Revisiting The Hawthorne Effect

Two recent conversations reminded me of an old bromide of the Training biz: The Hawthorne Effect.

In the 1920s, researchers from Harvard wanted to find out if light levels had an effect on worker productivity at the Hawthorne Works, a large Western Electric plant in Cicero, IL. The researchers found that when light levels were increased, worker productivity also increased. But they also found that productivity increased when light levels were decreased. They concluded that the fact that someone (the researchers, in this case) was paying attention to them was the key factor in increasing performance.

In the ensuing years, many researchers have questioned this research, concluding that other factors were at play. Nevertheless, the core belief lives on: people respond positively when they have attention paid to them.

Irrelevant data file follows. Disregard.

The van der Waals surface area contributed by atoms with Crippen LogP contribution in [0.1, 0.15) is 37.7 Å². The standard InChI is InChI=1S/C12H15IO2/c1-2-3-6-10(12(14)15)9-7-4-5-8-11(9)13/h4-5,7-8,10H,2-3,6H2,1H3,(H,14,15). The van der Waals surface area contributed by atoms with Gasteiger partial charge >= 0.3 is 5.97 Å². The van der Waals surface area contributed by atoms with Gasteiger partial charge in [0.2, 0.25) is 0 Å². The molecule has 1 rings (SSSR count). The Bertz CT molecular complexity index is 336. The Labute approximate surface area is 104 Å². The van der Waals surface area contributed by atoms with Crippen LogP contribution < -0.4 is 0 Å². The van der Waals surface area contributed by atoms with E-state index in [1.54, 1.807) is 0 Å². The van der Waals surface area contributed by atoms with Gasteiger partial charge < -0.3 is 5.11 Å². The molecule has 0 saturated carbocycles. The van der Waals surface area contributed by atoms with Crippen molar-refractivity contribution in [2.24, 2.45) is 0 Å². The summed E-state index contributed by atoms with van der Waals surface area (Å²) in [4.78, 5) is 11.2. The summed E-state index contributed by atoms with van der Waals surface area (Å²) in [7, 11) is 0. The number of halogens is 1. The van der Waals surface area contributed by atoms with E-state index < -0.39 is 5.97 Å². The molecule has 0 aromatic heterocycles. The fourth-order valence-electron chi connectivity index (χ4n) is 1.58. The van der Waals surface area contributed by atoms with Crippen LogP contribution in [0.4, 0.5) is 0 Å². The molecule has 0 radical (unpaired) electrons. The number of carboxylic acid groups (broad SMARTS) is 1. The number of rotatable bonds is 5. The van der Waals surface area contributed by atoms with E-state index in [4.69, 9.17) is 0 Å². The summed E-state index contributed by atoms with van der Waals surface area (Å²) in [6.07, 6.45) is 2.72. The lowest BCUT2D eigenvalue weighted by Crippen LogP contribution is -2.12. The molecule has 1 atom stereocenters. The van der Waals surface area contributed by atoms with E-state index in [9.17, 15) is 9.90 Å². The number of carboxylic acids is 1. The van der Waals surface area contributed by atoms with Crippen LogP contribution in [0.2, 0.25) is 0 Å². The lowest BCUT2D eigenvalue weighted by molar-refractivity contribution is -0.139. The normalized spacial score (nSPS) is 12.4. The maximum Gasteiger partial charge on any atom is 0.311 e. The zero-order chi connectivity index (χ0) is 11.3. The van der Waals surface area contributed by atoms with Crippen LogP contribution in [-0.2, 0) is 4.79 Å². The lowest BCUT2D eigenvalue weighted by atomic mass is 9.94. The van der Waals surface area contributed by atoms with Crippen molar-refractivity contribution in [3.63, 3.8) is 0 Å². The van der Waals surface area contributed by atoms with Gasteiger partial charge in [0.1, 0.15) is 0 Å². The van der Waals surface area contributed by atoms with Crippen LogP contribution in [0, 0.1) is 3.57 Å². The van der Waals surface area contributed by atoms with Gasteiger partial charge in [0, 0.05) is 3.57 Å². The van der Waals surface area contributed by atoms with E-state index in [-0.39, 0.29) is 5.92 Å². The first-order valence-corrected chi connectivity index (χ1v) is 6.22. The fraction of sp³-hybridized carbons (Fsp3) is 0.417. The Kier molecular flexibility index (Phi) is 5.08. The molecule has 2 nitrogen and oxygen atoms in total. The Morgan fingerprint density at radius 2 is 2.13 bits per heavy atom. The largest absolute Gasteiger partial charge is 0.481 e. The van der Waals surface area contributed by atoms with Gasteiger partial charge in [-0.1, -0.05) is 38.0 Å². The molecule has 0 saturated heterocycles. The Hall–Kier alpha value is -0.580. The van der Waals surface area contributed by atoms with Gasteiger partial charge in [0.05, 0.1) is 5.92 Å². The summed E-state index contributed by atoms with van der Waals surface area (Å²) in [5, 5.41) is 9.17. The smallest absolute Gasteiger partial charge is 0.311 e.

But the Hawthorne Works research produced four other general conclusions:

  • The aptitudes of individuals are imperfect predictors of job performance. Actual performance is strongly influenced by social factors.
  • Informal organization affects productivity. A significant factor was the group life among workers, as well as the relationships that supervisors developed with workers.
  • Work-group norms affect productivity.
  • The workplace is a social system.

In short, the researchers identified the importance of Culture in worker productivity. No matter what an individual’s aptitude, skills or knowledge, actual performance is strongly influenced by the social norms of the organization.

All of this is a good reminder for anyone in a leadership or supervisory position. If you want to improve performance, one simple step is to get closer to your people: pay attention to them, be visible, ask questions and seek input. Then, make sure that the Culture—the social norms, rules and values—are conducive to high performance.


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